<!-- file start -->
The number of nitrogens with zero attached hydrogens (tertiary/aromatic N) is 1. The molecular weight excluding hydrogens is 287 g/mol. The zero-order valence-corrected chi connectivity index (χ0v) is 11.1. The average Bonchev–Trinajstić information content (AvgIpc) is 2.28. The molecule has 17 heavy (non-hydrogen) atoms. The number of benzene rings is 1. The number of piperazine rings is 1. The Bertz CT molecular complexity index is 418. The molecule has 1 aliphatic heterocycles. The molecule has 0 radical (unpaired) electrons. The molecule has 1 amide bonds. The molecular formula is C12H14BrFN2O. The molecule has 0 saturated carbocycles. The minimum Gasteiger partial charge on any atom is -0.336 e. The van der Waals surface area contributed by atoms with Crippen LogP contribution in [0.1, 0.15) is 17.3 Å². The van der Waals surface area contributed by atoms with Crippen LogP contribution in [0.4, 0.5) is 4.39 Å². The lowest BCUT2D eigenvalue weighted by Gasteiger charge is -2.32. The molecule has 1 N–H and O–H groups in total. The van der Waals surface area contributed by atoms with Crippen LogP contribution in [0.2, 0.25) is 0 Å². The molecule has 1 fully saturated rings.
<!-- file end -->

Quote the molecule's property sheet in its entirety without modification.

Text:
The number of nitrogens with zero attached hydrogens (tertiary/aromatic N) is 1. The molecular weight excluding hydrogens is 287 g/mol. The zero-order valence-corrected chi connectivity index (χ0v) is 11.1. The average Bonchev–Trinajstić information content (AvgIpc) is 2.28. The molecule has 17 heavy (non-hydrogen) atoms. The number of benzene rings is 1. The number of piperazine rings is 1. The Bertz CT molecular complexity index is 418. The molecule has 1 aliphatic heterocycles. The molecule has 0 radical (unpaired) electrons. The molecule has 1 amide bonds. The molecular formula is C12H14BrFN2O. The molecule has 0 saturated carbocycles. The minimum Gasteiger partial charge on any atom is -0.336 e. The van der Waals surface area contributed by atoms with Crippen LogP contribution in [0.1, 0.15) is 17.3 Å². The van der Waals surface area contributed by atoms with Crippen LogP contribution in [0.4, 0.5) is 4.39 Å². The lowest BCUT2D eigenvalue weighted by Gasteiger charge is -2.32. The molecule has 1 N–H and O–H groups in total. The van der Waals surface area contributed by atoms with Crippen LogP contribution in [0.2, 0.25) is 0 Å². The molecule has 1 fully saturated rings.